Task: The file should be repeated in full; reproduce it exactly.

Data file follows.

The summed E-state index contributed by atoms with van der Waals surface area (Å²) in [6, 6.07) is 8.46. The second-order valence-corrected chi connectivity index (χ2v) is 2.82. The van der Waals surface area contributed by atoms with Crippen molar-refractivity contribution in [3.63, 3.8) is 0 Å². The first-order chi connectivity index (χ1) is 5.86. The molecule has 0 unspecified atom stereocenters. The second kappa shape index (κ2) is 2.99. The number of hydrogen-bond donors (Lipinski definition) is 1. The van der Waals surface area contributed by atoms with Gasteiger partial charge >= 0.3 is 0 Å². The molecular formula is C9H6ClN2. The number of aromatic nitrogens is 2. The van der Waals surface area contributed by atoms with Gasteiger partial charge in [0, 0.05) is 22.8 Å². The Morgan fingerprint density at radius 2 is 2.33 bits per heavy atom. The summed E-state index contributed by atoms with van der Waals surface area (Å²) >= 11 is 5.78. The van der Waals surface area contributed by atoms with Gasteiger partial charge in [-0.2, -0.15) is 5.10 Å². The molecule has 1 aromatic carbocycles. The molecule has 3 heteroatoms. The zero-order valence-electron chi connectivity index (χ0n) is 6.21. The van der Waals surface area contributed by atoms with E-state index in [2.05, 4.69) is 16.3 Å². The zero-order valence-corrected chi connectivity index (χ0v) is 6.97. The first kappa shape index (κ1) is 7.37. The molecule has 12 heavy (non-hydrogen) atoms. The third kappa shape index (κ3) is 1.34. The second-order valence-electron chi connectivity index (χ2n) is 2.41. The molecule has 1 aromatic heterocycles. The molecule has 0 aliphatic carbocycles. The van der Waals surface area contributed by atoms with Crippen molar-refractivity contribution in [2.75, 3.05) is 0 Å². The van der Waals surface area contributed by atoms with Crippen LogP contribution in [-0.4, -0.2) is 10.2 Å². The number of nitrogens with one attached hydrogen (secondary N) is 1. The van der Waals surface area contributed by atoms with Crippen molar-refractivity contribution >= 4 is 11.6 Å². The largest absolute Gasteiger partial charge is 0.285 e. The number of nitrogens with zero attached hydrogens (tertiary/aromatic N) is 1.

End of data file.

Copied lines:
The summed E-state index contributed by atoms with van der Waals surface area (Å²) in [6, 6.07) is 8.46. The second-order valence-corrected chi connectivity index (χ2v) is 2.82. The van der Waals surface area contributed by atoms with Crippen molar-refractivity contribution in [3.63, 3.8) is 0 Å². The first-order chi connectivity index (χ1) is 5.86. The molecule has 0 unspecified atom stereocenters. The second kappa shape index (κ2) is 2.99. The number of hydrogen-bond donors (Lipinski definition) is 1. The van der Waals surface area contributed by atoms with Gasteiger partial charge >= 0.3 is 0 Å². The molecular formula is C9H6ClN2. The number of aromatic nitrogens is 2. The van der Waals surface area contributed by atoms with Gasteiger partial charge in [0, 0.05) is 22.8 Å². The Morgan fingerprint density at radius 2 is 2.33 bits per heavy atom. The summed E-state index contributed by atoms with van der Waals surface area (Å²) >= 11 is 5.78. The van der Waals surface area contributed by atoms with Gasteiger partial charge in [-0.2, -0.15) is 5.10 Å². The molecule has 1 aromatic carbocycles. The molecule has 3 heteroatoms. The zero-order valence-electron chi connectivity index (χ0n) is 6.21. The van der Waals surface area contributed by atoms with E-state index in [2.05, 4.69) is 16.3 Å². The zero-order valence-corrected chi connectivity index (χ0v) is 6.97. The first kappa shape index (κ1) is 7.37. The molecule has 12 heavy (non-hydrogen) atoms. The third kappa shape index (κ3) is 1.34. The second-order valence-electron chi connectivity index (χ2n) is 2.41. The molecule has 1 aromatic heterocycles. The molecule has 0 aliphatic carbocycles. The van der Waals surface area contributed by atoms with Crippen molar-refractivity contribution in [2.75, 3.05) is 0 Å². The van der Waals surface area contributed by atoms with Crippen LogP contribution in [-0.4, -0.2) is 10.2 Å². The number of nitrogens with one attached hydrogen (secondary N) is 1. The van der Waals surface area contributed by atoms with Crippen molar-refractivity contribution >= 4 is 11.6 Å². The largest absolute Gasteiger partial charge is 0.285 e. The number of nitrogens with zero attached hydrogens (tertiary/aromatic N) is 1.